Royal Doulton plate, 1977

Interestingly, the trend of producing collectible Christmas plates featuring skaters didn't entirely take off until the seventies. Numerous companies, including Coalport China, Metawa, Limoges, Avon and Corelle, produced plates featuring skaters during this period. Royal Doulton's 1977 Christmas plate, entitled "The Merriest Idea Ever", featured a happy twosome gliding merrily along a frozen lake in the forest surrounded by trees.

Rien Poortvliet plate, 1980

In 1980, Rien Poortvliet's "Winter" plate from its series of the Four Seasons featured a gnome skating at night on a frozen Dutch lake. The same year, Viletta China produced a limited edition series of Elke Sommer plates. The second from the series of "Weddings Around The World" was a plate called "Dutch Wedding" featuring a happy couple encircled by friends and family. All are wearing skates.

Elke Sommer plate "Dutch Wedding", 1980

Joseph Csatari, an American artist who worked with Norman Rockwell, began producing Grandparent plates in the early eighties. His 1981 creation, "The Skating Lesson", featured a Grandpa skating his delighted wife and grandchildren, giving the 'thumbs up' sign. Grandma got a turn to be "Skating Queen" in 1984, but was unfortunately relegated to rollers. Another charming plate that popped up in 1984 was Spode's "Skating" plate, one of six plates in its "Christmas Pastimes" series. In 1986, Furstenburg issued a collectible porcelain plate called "Ice Skaters In The Evening Sun", the first in its Romantic Winter Impressions collection. Two years later, the CFSA sold a collector's plate called "Shaky Beginnings" as a fundraiser. It featured young members of a Canskate class.

Mug and plate from Spode, 1996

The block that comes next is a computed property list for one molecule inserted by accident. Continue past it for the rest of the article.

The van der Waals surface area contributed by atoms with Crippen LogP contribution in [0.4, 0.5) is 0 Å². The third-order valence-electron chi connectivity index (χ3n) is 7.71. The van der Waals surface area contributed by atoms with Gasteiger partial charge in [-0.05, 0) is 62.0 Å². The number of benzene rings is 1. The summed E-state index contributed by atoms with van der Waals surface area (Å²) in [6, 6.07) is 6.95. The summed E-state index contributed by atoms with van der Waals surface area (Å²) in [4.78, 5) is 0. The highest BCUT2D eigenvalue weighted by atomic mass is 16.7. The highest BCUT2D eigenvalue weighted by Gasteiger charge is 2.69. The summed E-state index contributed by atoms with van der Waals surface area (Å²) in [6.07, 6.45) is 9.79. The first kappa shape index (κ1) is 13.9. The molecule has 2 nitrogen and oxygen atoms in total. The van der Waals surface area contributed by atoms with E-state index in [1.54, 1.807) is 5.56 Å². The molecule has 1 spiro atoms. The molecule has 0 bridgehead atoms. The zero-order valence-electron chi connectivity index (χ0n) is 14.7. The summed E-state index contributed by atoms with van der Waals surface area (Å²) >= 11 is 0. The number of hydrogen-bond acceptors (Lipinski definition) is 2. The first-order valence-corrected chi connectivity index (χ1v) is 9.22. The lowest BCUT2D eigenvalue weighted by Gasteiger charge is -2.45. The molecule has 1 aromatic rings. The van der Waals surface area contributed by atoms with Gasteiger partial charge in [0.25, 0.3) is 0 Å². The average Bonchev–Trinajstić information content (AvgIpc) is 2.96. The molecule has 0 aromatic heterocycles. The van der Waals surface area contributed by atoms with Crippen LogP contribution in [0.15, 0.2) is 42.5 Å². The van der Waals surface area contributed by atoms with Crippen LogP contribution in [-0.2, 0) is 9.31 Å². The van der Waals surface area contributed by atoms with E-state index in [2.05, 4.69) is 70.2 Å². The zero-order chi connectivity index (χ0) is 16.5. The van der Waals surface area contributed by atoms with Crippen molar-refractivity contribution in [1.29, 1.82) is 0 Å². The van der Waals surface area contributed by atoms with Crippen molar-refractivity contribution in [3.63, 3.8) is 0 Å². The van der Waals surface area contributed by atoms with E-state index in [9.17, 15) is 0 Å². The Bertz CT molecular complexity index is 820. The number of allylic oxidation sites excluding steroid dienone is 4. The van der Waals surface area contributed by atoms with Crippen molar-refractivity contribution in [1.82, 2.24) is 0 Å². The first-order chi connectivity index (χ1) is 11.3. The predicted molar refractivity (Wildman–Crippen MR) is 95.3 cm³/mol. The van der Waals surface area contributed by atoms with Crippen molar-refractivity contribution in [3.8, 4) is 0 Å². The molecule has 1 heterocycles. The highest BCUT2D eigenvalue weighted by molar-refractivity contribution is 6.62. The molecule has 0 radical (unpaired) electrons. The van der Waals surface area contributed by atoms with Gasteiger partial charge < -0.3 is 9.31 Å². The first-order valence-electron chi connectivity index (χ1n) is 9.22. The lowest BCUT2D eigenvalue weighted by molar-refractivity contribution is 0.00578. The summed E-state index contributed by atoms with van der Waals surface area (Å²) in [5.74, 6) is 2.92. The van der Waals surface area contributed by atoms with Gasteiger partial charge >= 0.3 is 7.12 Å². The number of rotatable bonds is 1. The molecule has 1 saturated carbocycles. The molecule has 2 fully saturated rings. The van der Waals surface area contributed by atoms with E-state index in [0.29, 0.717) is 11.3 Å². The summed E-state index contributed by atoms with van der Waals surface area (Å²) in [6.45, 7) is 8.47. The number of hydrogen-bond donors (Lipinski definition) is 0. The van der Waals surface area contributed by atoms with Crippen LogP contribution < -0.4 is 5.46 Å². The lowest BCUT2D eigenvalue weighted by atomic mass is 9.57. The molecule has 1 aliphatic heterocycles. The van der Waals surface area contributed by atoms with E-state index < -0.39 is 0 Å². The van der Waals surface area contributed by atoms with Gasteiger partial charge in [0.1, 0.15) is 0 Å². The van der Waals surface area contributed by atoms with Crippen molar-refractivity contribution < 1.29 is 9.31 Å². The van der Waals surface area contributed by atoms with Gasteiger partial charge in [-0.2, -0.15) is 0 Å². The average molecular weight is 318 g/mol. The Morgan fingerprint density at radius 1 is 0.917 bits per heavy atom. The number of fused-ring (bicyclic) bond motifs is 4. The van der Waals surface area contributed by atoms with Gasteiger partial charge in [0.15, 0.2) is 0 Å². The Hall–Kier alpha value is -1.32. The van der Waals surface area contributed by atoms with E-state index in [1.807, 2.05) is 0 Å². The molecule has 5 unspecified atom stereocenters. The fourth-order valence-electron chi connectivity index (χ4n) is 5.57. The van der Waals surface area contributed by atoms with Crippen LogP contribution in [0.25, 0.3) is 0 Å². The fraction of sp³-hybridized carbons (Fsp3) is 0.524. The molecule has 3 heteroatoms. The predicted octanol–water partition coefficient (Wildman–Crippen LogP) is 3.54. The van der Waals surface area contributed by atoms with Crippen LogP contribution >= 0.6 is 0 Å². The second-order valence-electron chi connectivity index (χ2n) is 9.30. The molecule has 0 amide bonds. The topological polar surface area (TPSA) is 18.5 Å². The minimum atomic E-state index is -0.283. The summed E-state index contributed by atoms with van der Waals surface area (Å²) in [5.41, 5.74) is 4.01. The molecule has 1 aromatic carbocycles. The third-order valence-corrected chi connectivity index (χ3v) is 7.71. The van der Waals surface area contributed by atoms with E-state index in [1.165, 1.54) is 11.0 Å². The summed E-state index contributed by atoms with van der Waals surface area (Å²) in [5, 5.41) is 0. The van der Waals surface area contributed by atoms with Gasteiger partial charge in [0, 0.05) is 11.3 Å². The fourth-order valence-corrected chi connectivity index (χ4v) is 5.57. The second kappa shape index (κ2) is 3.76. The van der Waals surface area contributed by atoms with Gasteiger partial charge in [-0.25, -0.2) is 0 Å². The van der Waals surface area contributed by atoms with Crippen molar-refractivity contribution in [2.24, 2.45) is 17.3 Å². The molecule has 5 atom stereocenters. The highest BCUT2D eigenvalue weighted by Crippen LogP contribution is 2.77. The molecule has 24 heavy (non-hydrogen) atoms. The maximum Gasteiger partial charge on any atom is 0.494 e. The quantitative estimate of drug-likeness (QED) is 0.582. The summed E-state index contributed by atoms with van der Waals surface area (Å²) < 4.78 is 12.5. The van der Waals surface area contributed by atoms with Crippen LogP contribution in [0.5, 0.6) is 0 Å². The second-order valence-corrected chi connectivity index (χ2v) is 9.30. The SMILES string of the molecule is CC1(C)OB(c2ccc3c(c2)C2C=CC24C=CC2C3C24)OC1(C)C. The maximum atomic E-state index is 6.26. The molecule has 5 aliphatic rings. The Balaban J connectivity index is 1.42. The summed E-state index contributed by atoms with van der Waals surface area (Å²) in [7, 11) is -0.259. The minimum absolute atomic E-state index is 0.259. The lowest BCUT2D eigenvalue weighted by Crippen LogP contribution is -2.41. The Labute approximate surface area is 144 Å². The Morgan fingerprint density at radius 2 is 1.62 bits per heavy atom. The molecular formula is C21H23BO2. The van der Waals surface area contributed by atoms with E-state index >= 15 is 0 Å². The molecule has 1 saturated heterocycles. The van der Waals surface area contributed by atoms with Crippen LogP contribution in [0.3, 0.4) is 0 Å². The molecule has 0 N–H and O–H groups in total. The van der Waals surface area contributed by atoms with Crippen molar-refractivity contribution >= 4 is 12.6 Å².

Incolay Studios began producing a series of Roger Akers Christmas Cameos plates in 1990. Its 1991 plate, "Skaters At Twilight", features a Victorian couple skating on a frozen pond. In 1996, Spode also came out with a plate and mug as part of its Victorian Christmas series featuring a trio of Victorian era women leading the pack on a skating pond. It seems Victorian nostalgia was in full swing in collectors circles in the second coming of the gay nineties.

If the idea of a cupboard full of collectible dishes with skating scenes on them makes you a little anxious, consider this... just one of these historical plates could make a very interesting conversation piece. Failing that, they make a perfect serving dish for humble pie the next time a fellow skating fan's competition predictions prove dead wrong.

Skate Guard is a blog dedicated to preserving the rich, colourful and fascinating history of figure skating. Over ten years, the blog has featured over a thousand free articles covering all aspects of the sport's history, as well as four compelling in-depth features. To read the latest articles, follow the blog on FacebookTwitterPinterest and YouTube. If you enjoy Skate Guard, please show your support for this archive by ordering a copy of the figure skating reference books "The Almanac of Canadian Figure Skating", "Technical Merit: A History of Figure Skating Jumps" and "A Bibliography of Figure Skating":